Your web browser is out of date. Update your browser for more security, speed and the best experience on this site.

Update your browser
Wassily Kandinsky, Weilheim – Marienplatz

Reconnecting the Community

Home: Issue Three

Juliana Weber

John and Peter Block McKnight, The Abundant Community: Awakening the Power of Families and Neighborhoods (San Francisco: Barrett-Koehler Publishers, Inc., 2012 173 pages).

Proposing a partial antidote to consumerism, The Abundant Community presents an argument for changing the culture of one’s neighborhood to a culture of service and old-fashioned citizenship, the pathway to true community, health, and well-being. McKnight and Block support their theory with statistics as well as practical suggestions on getting started. Those practical suggestions both elucidate the argument and incite the reader to act. Below, I have space only to summarize the bare bones of their argument.

A consumer is “one who has surrendered to others the power to provide what is essential for a full and satisfied life” (7). This includes a surrender of the definition of one’s needs, and a consumerist market thrives on creating new needs and fulfilling them—for a price (17). Systems follow the same logic as this consumerist mentality. “What is attractive about systems is that they seem to make the world safer and under control” (29). They offer the predictability and standards of a science experiment (30), but they depersonalize society, encouraging us to wear shoes that do not fit us personally and to buy more of them all the time (35).

The self-organization of communities, by contrast, is always unpredictable and unmanageable, and yet things like potluck dinners still happen (74). Communities, as the authors define them, just focus on gifts rather than needs, and gifts are abundant. Once gifts are disclosed, we have an abundant community, even if some of the dishes requested for the potluck dinner do not arrive. Self-organization is hazardous, not systematic. And yet, we not only have enough, but such a dinner is more meaningful.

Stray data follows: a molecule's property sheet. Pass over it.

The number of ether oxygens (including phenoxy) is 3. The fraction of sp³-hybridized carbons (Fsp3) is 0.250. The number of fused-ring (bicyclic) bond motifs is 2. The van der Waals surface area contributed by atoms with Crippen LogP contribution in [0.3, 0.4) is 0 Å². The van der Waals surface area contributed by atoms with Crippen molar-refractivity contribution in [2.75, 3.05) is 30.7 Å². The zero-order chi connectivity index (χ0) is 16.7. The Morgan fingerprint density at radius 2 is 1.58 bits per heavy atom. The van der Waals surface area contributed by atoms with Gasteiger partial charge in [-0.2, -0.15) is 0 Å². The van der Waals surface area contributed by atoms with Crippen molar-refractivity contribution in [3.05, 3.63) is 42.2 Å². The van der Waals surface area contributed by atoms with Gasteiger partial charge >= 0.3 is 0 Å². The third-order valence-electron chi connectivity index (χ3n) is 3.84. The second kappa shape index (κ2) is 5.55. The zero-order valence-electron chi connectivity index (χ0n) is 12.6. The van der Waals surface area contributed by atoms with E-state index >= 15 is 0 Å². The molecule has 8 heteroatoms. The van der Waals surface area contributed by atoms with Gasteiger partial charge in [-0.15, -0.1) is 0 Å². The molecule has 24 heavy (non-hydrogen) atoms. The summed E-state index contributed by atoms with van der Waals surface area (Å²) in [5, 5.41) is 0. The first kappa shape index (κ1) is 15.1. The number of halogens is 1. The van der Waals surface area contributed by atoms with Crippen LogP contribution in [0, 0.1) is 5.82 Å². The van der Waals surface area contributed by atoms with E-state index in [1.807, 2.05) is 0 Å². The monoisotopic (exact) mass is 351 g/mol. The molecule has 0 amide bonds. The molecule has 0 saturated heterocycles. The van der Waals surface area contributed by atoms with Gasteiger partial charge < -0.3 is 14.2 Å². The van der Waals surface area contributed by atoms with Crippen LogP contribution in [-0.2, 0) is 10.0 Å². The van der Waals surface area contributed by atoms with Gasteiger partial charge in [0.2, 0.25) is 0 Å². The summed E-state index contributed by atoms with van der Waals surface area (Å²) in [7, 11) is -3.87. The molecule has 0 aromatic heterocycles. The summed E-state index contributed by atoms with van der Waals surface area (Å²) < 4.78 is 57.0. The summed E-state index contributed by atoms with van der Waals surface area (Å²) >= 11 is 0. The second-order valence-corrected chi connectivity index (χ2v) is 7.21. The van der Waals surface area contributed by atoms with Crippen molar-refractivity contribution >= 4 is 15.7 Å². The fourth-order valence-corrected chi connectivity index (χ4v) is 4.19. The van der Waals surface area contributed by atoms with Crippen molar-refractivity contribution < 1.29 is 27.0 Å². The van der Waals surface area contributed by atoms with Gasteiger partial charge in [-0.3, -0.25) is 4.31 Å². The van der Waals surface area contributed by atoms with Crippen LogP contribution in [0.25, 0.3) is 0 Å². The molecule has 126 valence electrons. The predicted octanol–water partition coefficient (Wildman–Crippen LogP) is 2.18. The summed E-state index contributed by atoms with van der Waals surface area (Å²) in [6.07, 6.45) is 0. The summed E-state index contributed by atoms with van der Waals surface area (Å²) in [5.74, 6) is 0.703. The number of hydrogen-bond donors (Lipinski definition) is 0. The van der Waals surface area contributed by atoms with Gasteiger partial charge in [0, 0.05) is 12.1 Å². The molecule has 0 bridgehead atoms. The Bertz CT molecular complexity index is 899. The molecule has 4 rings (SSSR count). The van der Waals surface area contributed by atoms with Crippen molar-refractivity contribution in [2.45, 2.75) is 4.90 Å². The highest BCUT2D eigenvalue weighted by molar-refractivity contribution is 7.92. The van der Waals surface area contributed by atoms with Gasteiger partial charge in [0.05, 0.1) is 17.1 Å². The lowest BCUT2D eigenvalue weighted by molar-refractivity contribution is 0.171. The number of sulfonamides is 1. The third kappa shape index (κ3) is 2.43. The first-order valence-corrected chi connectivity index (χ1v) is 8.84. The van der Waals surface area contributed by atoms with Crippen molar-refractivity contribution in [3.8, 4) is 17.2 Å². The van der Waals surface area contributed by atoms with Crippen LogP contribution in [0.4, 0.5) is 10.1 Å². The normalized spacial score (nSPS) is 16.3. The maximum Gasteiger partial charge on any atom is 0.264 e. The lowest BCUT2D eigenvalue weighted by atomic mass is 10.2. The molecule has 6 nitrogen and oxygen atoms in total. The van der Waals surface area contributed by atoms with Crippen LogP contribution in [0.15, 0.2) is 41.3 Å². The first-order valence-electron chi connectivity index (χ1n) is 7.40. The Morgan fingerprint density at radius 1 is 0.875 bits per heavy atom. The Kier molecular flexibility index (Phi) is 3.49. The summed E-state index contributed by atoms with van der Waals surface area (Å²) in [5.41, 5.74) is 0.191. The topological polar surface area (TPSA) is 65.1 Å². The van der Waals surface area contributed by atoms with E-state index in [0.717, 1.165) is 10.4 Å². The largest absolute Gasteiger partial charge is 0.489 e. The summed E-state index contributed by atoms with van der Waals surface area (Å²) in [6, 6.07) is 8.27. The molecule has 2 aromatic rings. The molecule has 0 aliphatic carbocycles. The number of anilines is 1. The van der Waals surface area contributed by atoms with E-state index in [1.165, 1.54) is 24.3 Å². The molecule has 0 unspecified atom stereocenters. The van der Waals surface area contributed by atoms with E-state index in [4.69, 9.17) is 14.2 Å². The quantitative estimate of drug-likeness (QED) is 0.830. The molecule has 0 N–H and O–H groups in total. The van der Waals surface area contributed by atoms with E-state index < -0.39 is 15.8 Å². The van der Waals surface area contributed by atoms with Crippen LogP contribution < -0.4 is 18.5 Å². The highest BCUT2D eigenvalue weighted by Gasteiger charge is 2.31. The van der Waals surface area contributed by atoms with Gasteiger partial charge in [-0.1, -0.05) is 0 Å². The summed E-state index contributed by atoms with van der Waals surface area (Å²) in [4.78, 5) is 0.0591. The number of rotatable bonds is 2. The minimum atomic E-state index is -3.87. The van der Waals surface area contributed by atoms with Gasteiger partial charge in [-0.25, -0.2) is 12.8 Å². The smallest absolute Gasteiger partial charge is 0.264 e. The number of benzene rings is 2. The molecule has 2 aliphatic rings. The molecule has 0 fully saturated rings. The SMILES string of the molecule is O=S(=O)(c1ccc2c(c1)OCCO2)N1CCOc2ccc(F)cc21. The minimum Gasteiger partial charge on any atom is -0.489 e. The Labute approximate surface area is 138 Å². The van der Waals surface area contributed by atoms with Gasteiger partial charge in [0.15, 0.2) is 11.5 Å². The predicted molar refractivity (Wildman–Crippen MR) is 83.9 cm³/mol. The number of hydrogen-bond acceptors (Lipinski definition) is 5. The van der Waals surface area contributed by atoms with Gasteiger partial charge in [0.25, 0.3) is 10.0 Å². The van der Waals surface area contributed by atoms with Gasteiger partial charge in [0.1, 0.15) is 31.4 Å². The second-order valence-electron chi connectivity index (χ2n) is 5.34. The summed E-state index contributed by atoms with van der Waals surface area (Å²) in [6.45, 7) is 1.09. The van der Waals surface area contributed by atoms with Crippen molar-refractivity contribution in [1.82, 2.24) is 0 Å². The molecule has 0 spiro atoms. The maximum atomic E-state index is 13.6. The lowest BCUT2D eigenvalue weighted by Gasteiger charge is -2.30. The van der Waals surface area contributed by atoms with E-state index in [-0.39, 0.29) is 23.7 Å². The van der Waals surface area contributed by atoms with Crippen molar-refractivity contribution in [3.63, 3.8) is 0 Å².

Presently, neighbors rarely find out one another’s talents; independence has become all-important, necessitating purchases for every need and defining consumers by our ability to purchase. Children are raised by paid experts ranging from teachers to McDonald’s, which serve their every need and simultaneously discredit the competency of a village to raise children. It is no wonder, the authors argue, that our children miss sharing “in the wisdom, experience, and loving care of the people in their community” (21). Even our basic ability to care has been outsourced to professionals: We no longer tell our communities about our problems but rather our therapists, as though communities are not competent to care (37). And rather than finding acceptance from a community that values us for our gifts despite our conditions, we pursue more and more cures, constantly unsatisfied with our own selves (38). The market thrives on finding deficiencies in us (43).

Communities, on the other hand, thrive on our “humanity and our personal relationship” (43). Sadly, we no longer hope for support where there aren’t price tags, so these marginalized, broken and dysfunctional communities allow individuals to sink into isolation and loneliness experienced at levels and numbers never seen before. We have lost the “space where others have to accept us because we are family or a part of their community”, and we have let ourselves become “cases” to be solved (55). The authors contend, however, that “real satisfaction” is a “collective occurrence” and “can occur only through our relatedness” (57).